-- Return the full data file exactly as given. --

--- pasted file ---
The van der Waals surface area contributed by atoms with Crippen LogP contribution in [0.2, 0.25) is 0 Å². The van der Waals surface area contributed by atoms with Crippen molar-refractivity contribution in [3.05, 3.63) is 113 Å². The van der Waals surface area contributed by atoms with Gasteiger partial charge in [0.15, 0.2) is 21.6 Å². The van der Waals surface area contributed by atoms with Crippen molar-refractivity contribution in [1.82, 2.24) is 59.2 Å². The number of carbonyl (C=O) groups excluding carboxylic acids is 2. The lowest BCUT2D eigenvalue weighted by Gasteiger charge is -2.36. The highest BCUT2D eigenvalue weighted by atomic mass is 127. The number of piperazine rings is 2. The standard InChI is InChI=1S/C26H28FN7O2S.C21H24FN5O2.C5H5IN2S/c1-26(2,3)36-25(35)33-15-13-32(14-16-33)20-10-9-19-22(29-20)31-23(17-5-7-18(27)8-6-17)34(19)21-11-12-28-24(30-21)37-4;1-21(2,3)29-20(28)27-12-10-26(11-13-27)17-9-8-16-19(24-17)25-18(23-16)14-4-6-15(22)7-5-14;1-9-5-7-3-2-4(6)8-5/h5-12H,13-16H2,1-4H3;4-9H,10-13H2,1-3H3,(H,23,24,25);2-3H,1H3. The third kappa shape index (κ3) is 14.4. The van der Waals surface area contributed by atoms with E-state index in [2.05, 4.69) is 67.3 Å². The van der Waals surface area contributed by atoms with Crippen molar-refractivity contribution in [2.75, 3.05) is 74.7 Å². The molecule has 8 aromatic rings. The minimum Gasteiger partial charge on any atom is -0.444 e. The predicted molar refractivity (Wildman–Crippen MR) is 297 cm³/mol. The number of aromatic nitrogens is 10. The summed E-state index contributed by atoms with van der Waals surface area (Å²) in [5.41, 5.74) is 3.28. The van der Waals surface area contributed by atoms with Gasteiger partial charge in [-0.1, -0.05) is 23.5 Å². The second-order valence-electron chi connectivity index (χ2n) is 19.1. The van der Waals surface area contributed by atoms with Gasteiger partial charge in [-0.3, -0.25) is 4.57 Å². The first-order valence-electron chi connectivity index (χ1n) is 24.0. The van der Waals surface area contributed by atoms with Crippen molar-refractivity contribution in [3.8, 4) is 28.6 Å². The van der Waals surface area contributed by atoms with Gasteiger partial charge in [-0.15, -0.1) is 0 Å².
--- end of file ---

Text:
The van der Waals surface area contributed by atoms with Crippen LogP contribution in [0.2, 0.25) is 0 Å². The van der Waals surface area contributed by atoms with Crippen molar-refractivity contribution in [3.05, 3.63) is 113 Å². The van der Waals surface area contributed by atoms with Gasteiger partial charge in [0.15, 0.2) is 21.6 Å². The van der Waals surface area contributed by atoms with Crippen molar-refractivity contribution in [1.82, 2.24) is 59.2 Å². The number of carbonyl (C=O) groups excluding carboxylic acids is 2. The lowest BCUT2D eigenvalue weighted by Gasteiger charge is -2.36. The highest BCUT2D eigenvalue weighted by atomic mass is 127. The number of piperazine rings is 2. The standard InChI is InChI=1S/C26H28FN7O2S.C21H24FN5O2.C5H5IN2S/c1-26(2,3)36-25(35)33-15-13-32(14-16-33)20-10-9-19-22(29-20)31-23(17-5-7-18(27)8-6-17)34(19)21-11-12-28-24(30-21)37-4;1-21(2,3)29-20(28)27-12-10-26(11-13-27)17-9-8-16-19(24-17)25-18(23-16)14-4-6-15(22)7-5-14;1-9-5-7-3-2-4(6)8-5/h5-12H,13-16H2,1-4H3;4-9H,10-13H2,1-3H3,(H,23,24,25);2-3H,1H3. The third kappa shape index (κ3) is 14.4. The van der Waals surface area contributed by atoms with E-state index in [2.05, 4.69) is 67.3 Å². The van der Waals surface area contributed by atoms with Crippen molar-refractivity contribution in [2.75, 3.05) is 74.7 Å². The molecule has 8 aromatic rings. The minimum Gasteiger partial charge on any atom is -0.444 e. The predicted molar refractivity (Wildman–Crippen MR) is 297 cm³/mol. The number of aromatic nitrogens is 10. The summed E-state index contributed by atoms with van der Waals surface area (Å²) in [5.41, 5.74) is 3.28. The van der Waals surface area contributed by atoms with Gasteiger partial charge in [-0.1, -0.05) is 23.5 Å². The second-order valence-electron chi connectivity index (χ2n) is 19.1. The van der Waals surface area contributed by atoms with Gasteiger partial charge in [-0.3, -0.25) is 4.57 Å². The first-order valence-electron chi connectivity index (χ1n) is 24.0. The van der Waals surface area contributed by atoms with Crippen molar-refractivity contribution in [3.8, 4) is 28.6 Å². The van der Waals surface area contributed by atoms with Gasteiger partial charge in [-0.15, -0.1) is 0 Å².